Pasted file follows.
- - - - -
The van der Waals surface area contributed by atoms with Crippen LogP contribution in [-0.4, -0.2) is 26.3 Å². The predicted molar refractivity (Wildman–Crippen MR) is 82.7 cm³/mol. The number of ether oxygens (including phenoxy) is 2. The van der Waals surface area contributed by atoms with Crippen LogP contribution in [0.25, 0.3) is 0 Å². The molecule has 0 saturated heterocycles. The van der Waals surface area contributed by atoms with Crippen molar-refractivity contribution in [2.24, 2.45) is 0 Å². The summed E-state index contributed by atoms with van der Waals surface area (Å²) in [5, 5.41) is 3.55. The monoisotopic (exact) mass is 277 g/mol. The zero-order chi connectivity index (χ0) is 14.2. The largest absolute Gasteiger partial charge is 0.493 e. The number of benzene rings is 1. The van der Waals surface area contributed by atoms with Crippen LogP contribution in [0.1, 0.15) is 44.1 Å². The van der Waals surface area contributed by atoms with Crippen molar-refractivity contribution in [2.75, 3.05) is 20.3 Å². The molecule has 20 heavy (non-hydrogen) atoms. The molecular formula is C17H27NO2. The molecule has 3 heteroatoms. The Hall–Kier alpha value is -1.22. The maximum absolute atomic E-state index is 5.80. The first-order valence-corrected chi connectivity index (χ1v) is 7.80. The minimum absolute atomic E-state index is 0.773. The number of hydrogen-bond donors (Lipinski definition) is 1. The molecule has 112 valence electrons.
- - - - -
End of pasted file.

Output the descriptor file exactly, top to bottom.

The van der Waals surface area contributed by atoms with Crippen LogP contribution in [-0.4, -0.2) is 26.3 Å². The predicted molar refractivity (Wildman–Crippen MR) is 82.7 cm³/mol. The number of ether oxygens (including phenoxy) is 2. The van der Waals surface area contributed by atoms with Crippen LogP contribution in [0.25, 0.3) is 0 Å². The molecule has 0 saturated heterocycles. The van der Waals surface area contributed by atoms with Crippen molar-refractivity contribution in [2.24, 2.45) is 0 Å². The summed E-state index contributed by atoms with van der Waals surface area (Å²) in [5, 5.41) is 3.55. The monoisotopic (exact) mass is 277 g/mol. The zero-order chi connectivity index (χ0) is 14.2. The largest absolute Gasteiger partial charge is 0.493 e. The number of benzene rings is 1. The van der Waals surface area contributed by atoms with Crippen LogP contribution in [0.1, 0.15) is 44.1 Å². The van der Waals surface area contributed by atoms with Crippen molar-refractivity contribution in [2.75, 3.05) is 20.3 Å². The molecule has 20 heavy (non-hydrogen) atoms. The molecular formula is C17H27NO2. The molecule has 3 heteroatoms. The Hall–Kier alpha value is -1.22. The maximum absolute atomic E-state index is 5.80. The first-order valence-corrected chi connectivity index (χ1v) is 7.80. The minimum absolute atomic E-state index is 0.773. The number of hydrogen-bond donors (Lipinski definition) is 1. The molecule has 112 valence electrons.